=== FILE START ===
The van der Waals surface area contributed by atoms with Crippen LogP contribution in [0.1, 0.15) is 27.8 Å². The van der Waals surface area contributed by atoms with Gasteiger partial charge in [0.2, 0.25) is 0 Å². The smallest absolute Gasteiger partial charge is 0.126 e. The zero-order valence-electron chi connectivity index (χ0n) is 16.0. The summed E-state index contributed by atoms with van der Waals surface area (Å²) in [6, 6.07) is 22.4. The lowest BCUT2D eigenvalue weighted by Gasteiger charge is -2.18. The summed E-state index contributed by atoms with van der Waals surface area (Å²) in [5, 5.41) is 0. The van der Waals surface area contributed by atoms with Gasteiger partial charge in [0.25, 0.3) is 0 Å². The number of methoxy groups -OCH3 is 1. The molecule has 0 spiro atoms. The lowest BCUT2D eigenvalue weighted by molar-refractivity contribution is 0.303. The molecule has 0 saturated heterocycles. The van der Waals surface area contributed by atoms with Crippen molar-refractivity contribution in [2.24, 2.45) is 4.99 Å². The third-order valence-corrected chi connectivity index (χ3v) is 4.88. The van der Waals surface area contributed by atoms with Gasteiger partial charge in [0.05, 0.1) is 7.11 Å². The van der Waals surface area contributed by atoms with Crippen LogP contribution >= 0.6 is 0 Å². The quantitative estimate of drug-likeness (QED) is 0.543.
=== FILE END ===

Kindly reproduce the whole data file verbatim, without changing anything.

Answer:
The van der Waals surface area contributed by atoms with Crippen LogP contribution in [0.1, 0.15) is 27.8 Å². The van der Waals surface area contributed by atoms with Gasteiger partial charge in [0.2, 0.25) is 0 Å². The smallest absolute Gasteiger partial charge is 0.126 e. The zero-order valence-electron chi connectivity index (χ0n) is 16.0. The summed E-state index contributed by atoms with van der Waals surface area (Å²) in [6, 6.07) is 22.4. The lowest BCUT2D eigenvalue weighted by Gasteiger charge is -2.18. The summed E-state index contributed by atoms with van der Waals surface area (Å²) in [5, 5.41) is 0. The van der Waals surface area contributed by atoms with Gasteiger partial charge in [0.25, 0.3) is 0 Å². The number of methoxy groups -OCH3 is 1. The molecule has 0 spiro atoms. The lowest BCUT2D eigenvalue weighted by molar-refractivity contribution is 0.303. The molecule has 0 saturated heterocycles. The van der Waals surface area contributed by atoms with Crippen molar-refractivity contribution in [2.24, 2.45) is 4.99 Å². The third-order valence-corrected chi connectivity index (χ3v) is 4.88. The van der Waals surface area contributed by atoms with Gasteiger partial charge in [0.05, 0.1) is 7.11 Å². The van der Waals surface area contributed by atoms with Crippen LogP contribution >= 0.6 is 0 Å². The quantitative estimate of drug-likeness (QED) is 0.543.